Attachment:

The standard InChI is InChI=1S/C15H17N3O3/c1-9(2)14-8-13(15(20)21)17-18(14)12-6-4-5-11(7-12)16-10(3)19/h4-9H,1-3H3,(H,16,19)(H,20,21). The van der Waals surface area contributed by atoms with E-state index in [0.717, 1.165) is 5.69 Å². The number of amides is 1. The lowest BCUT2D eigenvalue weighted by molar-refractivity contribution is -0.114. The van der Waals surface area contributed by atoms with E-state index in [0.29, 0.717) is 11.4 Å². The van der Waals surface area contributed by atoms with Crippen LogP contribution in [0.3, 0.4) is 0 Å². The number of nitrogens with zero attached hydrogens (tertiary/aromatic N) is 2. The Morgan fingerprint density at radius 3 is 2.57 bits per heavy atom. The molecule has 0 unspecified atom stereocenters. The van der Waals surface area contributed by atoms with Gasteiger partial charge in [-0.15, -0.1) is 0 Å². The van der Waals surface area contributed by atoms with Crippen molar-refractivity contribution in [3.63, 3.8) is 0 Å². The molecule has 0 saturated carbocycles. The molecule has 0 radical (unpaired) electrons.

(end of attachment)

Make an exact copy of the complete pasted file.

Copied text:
The standard InChI is InChI=1S/C15H17N3O3/c1-9(2)14-8-13(15(20)21)17-18(14)12-6-4-5-11(7-12)16-10(3)19/h4-9H,1-3H3,(H,16,19)(H,20,21). The van der Waals surface area contributed by atoms with E-state index in [0.717, 1.165) is 5.69 Å². The number of amides is 1. The lowest BCUT2D eigenvalue weighted by molar-refractivity contribution is -0.114. The van der Waals surface area contributed by atoms with E-state index in [0.29, 0.717) is 11.4 Å². The van der Waals surface area contributed by atoms with Crippen LogP contribution in [0.3, 0.4) is 0 Å². The number of nitrogens with zero attached hydrogens (tertiary/aromatic N) is 2. The Morgan fingerprint density at radius 3 is 2.57 bits per heavy atom. The molecule has 0 unspecified atom stereocenters. The van der Waals surface area contributed by atoms with Gasteiger partial charge in [-0.15, -0.1) is 0 Å². The van der Waals surface area contributed by atoms with Crippen molar-refractivity contribution in [3.63, 3.8) is 0 Å². The molecule has 0 saturated carbocycles. The molecule has 0 radical (unpaired) electrons.